Turkey Must Chose U.S. or Russia in Weapons Dispute, Senator Says

(Bloomberg) -- Turkey’s government must choose between purchasing Russia’s advanced air defense system or staying a partner in the U.S.’s costliest weapons program, the F-35 jet, the new chairman of the Senate Armed Services Committee said.

“For Turkey to remain in the F-35 program, it can’t move ahead with procurement” of the Russian system known as the S-400, Republican Senator James Inhofe of Oklahoma said in a statement to Bloomberg News.

Inhofe, who has succeeded the late John McCain as head of the Senate panel, commented in response to a Pentagon report, mandated by Congress, that warned “the administration will reassess Turkey’s continued participation as one of the eight partner nations should they continue their purchase of the S-400.”

Turkey has been a partner in building and buying Lockheed Martin Corp.’s F-35 since 2002. The NATO ally has committed $1.25 billion and planned to buy as many as 100 of the fighters.

“That’s the right call,” Inhofe said of the Pentagon’s stance. “Turkey is an important NATO ally, but they need to act like it as well,” he said. He said Turkey has genuine air-defense requirements “but the bottom line is: Turkey must make a decision between Russia and the West. If it moves ahead with buying the S-400 from Russia, there will be consequences.”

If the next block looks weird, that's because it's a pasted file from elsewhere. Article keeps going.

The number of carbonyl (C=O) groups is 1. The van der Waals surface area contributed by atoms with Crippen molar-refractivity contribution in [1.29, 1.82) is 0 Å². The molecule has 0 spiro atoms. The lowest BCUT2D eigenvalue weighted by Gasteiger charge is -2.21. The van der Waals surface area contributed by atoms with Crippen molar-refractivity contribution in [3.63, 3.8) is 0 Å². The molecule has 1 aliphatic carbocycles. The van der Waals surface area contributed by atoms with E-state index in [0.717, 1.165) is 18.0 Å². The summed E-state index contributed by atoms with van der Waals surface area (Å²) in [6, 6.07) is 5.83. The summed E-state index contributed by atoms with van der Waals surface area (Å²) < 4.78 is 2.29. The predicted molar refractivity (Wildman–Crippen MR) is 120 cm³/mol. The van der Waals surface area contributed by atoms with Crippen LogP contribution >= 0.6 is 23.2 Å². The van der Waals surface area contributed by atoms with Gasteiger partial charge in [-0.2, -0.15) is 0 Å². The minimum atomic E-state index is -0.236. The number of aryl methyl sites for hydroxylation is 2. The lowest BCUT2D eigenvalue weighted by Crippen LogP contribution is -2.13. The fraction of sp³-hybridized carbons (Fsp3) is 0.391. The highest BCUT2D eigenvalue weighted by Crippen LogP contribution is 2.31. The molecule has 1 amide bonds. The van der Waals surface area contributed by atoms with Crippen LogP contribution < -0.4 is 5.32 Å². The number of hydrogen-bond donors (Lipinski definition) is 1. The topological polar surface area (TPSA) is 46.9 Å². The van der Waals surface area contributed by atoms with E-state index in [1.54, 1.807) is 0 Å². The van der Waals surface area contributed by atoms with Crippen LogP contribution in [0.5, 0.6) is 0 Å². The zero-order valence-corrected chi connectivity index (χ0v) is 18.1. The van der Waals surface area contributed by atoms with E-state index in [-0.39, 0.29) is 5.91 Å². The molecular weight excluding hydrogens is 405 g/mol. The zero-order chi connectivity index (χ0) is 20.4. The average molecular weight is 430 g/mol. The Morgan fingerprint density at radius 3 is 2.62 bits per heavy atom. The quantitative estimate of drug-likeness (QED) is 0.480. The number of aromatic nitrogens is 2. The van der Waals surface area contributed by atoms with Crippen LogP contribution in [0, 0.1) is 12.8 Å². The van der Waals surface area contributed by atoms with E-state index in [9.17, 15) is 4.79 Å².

Read a Q&A with Senator Inhofe on his Armed Services agenda for next year

The U.S. and the North Atlantic Treaty Organization are unhappy about Turkey’s planned S-400 acquisition because such complex weapons systems “usually involve a certain number of trained specialists from the source country, in this case Russia, being deployed to the client’s country for training and upkeep,” said Steve Zaloga, a missile specialist for the Teal Group, a defense analysis firm based in Fairfax, Virginia.

Plus there’s “the concern that the Turks might allow Russian specialists to test out the S-400 radars/sensors against a Turkish F-35 with the ultimate aim of undermining the F-35’s counter-radar detection features,” Zaloga said in an email.

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